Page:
Just over a year ago, I gave birth to my first baby: my creative agency, Dream & Do. In a couple of months, I’ll be having my first real-life baby and, to be perfectly honest, I’m starting to wonder how it’s going to work managing the two of them together. Listening to Emma Isaacs from Business Chicks speak about business and motherhood at 9 to Thrive last year was definitely inspiring; we really can “have it all” and there are plenty of role models out there killing it. But now that the due date is looming, I’m having trouble bridging the gap between dream and reality.
In an article for Huffington Post a couple of weeks ago, Uldouz Van Eenoo questioned why women still aren’t being taken seriously as business owners. She says: “I’ve since learned that the only person I need to impress is the one staring back at me in the mirror. And yet, like so many, I feel all my defenses rise when I see that look on someone’s face, or the tone in their voice which says ‘oh, you are a mum with a business? Cute.’”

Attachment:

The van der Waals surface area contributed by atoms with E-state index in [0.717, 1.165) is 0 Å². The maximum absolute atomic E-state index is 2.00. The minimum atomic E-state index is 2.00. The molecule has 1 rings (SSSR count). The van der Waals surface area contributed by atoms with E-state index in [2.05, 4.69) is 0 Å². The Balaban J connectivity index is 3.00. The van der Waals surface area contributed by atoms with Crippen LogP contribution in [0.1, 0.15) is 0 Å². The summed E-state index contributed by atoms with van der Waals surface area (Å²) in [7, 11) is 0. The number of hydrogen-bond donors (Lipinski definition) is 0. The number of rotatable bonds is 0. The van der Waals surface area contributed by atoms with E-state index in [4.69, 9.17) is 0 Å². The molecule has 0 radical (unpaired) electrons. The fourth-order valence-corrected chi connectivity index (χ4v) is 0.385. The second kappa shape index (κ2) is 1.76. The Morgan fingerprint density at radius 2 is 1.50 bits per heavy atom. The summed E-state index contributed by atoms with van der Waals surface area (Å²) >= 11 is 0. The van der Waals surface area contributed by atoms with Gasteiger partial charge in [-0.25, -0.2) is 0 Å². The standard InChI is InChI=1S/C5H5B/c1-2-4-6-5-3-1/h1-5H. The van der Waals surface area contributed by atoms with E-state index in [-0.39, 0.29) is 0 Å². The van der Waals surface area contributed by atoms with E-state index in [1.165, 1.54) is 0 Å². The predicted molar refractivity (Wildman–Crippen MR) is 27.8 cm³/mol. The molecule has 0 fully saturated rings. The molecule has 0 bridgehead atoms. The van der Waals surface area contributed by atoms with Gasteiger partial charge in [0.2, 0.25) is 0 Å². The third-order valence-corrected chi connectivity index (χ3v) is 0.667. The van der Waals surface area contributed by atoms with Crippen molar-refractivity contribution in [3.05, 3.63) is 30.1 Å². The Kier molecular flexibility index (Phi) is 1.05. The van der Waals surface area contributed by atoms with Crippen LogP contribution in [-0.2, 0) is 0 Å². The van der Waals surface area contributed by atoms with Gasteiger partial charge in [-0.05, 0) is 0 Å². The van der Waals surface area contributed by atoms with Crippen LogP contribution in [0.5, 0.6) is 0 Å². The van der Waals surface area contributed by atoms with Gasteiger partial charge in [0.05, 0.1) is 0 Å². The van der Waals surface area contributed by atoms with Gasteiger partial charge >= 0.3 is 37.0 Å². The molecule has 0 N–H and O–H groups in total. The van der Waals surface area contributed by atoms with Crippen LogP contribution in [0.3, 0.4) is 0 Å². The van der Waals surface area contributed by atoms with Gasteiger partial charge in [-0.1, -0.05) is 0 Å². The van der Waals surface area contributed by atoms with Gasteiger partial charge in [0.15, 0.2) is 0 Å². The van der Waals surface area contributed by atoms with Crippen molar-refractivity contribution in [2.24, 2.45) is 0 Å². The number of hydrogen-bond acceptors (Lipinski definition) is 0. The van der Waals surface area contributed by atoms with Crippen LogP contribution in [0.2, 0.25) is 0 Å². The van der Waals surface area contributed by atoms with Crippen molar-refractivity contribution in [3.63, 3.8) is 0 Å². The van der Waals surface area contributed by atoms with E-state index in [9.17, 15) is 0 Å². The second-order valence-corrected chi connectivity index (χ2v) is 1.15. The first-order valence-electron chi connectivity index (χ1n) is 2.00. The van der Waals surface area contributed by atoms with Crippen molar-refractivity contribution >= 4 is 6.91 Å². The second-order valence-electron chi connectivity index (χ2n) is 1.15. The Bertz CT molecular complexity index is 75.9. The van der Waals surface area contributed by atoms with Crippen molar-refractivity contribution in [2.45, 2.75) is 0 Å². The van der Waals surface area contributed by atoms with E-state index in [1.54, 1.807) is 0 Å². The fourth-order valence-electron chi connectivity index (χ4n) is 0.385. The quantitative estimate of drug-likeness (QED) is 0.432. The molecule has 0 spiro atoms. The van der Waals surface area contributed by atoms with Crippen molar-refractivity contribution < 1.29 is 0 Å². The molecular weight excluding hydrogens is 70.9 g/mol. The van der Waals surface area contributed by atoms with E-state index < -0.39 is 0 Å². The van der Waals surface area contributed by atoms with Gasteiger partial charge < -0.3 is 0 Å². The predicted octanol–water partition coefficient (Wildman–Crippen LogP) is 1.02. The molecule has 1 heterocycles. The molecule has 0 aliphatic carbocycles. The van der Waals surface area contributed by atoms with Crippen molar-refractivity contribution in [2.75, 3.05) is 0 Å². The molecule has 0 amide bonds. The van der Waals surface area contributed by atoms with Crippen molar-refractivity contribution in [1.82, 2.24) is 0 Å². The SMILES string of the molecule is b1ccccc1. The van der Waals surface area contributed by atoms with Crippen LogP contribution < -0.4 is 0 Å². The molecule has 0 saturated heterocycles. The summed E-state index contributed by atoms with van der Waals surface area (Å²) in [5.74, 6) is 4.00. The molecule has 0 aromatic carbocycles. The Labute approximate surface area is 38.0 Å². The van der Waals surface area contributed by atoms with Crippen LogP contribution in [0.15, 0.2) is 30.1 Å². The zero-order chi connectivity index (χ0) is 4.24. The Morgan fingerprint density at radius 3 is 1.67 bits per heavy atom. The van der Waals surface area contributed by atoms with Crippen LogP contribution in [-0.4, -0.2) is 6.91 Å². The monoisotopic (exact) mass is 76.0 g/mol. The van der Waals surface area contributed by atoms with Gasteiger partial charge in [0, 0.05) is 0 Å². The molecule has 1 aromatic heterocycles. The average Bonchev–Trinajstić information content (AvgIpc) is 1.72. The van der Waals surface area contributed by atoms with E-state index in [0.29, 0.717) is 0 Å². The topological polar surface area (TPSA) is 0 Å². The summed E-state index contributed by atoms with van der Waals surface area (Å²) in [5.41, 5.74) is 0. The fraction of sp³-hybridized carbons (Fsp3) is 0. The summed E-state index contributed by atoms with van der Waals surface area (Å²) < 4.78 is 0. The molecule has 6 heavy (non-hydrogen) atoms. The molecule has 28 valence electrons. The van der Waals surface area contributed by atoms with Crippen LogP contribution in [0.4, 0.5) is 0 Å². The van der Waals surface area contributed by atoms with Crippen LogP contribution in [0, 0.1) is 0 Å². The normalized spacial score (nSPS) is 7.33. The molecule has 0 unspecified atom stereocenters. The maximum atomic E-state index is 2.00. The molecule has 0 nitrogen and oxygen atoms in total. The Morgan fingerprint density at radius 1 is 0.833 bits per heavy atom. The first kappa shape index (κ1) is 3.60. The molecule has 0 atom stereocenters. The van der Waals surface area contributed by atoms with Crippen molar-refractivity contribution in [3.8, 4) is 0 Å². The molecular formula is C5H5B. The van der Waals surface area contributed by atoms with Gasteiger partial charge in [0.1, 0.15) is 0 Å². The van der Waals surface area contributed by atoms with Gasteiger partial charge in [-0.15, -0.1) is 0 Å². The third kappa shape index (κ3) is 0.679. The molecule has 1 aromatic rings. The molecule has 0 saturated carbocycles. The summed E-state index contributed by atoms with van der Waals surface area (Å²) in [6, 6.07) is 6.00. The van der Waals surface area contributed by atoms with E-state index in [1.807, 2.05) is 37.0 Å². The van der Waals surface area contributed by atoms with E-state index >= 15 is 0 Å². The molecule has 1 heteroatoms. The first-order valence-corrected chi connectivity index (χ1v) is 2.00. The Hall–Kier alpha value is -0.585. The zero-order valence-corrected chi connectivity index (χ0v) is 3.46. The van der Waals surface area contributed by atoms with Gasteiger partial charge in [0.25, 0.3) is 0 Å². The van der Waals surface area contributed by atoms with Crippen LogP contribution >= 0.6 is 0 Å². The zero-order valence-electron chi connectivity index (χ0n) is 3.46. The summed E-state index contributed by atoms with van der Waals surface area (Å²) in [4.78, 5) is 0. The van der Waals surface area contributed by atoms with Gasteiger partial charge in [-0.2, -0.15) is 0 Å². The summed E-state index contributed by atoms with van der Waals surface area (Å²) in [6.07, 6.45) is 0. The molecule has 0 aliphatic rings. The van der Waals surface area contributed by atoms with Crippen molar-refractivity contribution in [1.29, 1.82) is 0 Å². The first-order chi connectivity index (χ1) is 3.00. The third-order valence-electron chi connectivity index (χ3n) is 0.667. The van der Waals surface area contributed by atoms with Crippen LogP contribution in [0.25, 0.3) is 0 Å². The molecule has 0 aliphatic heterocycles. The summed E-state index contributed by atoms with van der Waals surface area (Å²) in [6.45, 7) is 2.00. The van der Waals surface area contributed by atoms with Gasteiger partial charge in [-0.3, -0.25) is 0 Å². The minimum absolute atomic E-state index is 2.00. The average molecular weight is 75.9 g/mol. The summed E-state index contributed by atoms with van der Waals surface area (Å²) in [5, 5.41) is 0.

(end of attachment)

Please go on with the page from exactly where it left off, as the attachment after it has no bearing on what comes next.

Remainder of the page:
Supermum, business mother, “mummypreneur” … whatever you want to call them, they’re on the rise. According to a report by Dell’s Global Entrepreneurship and Development Index, Australia is the second greatest country for female entrepreneurs. In today’s globalised, digital world – not to mention the apparent “age of the entrepreneur” – it seems that new mums have freedom like never before, to pursue their interests, passions and exercise those creative and business minds, with a child on their hip. But how on earth do they make it work? Does maternity leave exist when you’re the founder and creative director of a start-up?
I’ve built a wonderful little team in the last year, who are more than capable of running the show while I focus on being a new mum for a couple of months. I’m not worried, they’re not worried, but a few clients have expressed concern that I’ll be taking a bit of maternity leave. When meeting new clients in the last few months, I’ve (ashamedly) found myself dressing differently and trying to hide the fact that I’m pregnant, particularly in front of men. There’s an undeniable stigma still associated with being a business owner expecting a baby; I’m worried they will think I’m not dedicated or reliable. Funnily enough, the clients who have spoken out are women - other mums in business - which really took me aback. Shouldn’t we all be supporting each other?